battels

battel

[bat-l] British.
noun
1.
an account with or terminal bill from a college of Oxford University for board, kitchen, and buttery expenses.
2.
battels, expenses, bills, and accounts of a student at Oxford, including those for clothing, books, and personal expenses as well as for tuition, lodging, and food.
verb (used without object), batteled, batteling.
3.
to have an account with or to be supplied with food and drink from a college kitchen or buttery at Oxford University.

Origin:
1700–10; compare Neo-Latin batellae (1636), batillī (1557), probably to be identified with late Middle English batell (in AL), taken to mean “charge for provisions”; of obscure origin; kinship with Scots, N England dialect ba(i)ttle rich, fattening (of pasture) is dubious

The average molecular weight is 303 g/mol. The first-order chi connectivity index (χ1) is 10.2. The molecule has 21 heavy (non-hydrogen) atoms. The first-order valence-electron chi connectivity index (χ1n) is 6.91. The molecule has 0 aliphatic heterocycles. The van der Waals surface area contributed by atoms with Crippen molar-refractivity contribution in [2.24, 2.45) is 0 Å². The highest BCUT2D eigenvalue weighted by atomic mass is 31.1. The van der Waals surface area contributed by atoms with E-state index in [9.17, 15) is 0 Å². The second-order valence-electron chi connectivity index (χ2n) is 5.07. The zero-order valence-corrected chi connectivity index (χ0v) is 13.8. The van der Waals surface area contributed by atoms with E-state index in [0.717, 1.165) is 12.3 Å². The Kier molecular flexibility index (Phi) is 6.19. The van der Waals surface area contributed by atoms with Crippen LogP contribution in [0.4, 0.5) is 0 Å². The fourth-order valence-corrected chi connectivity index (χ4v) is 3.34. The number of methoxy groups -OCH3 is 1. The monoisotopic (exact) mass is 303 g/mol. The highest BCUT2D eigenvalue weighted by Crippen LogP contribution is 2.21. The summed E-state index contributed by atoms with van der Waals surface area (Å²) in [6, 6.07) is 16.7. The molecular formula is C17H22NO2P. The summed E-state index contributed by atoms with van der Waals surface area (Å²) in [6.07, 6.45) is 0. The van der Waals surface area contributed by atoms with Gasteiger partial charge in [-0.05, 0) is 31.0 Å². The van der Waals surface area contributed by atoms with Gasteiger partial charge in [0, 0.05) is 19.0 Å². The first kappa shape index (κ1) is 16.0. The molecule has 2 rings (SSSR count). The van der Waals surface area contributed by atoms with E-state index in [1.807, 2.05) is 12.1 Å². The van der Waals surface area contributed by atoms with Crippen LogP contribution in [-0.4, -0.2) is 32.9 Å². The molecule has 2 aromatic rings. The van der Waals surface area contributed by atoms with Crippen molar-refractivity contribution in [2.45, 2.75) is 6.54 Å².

batteler, noun
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Based on the Random House Dictionary, © Random House, Inc. 2014.
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World English Dictionary
battels (ˈbætəlz)
 
pl n
(at some universities) the account of a member of a college for board, provisions, and other college expenses
 
[C16: perhaps from obsolete battle to feed, fatten, of uncertain origin]

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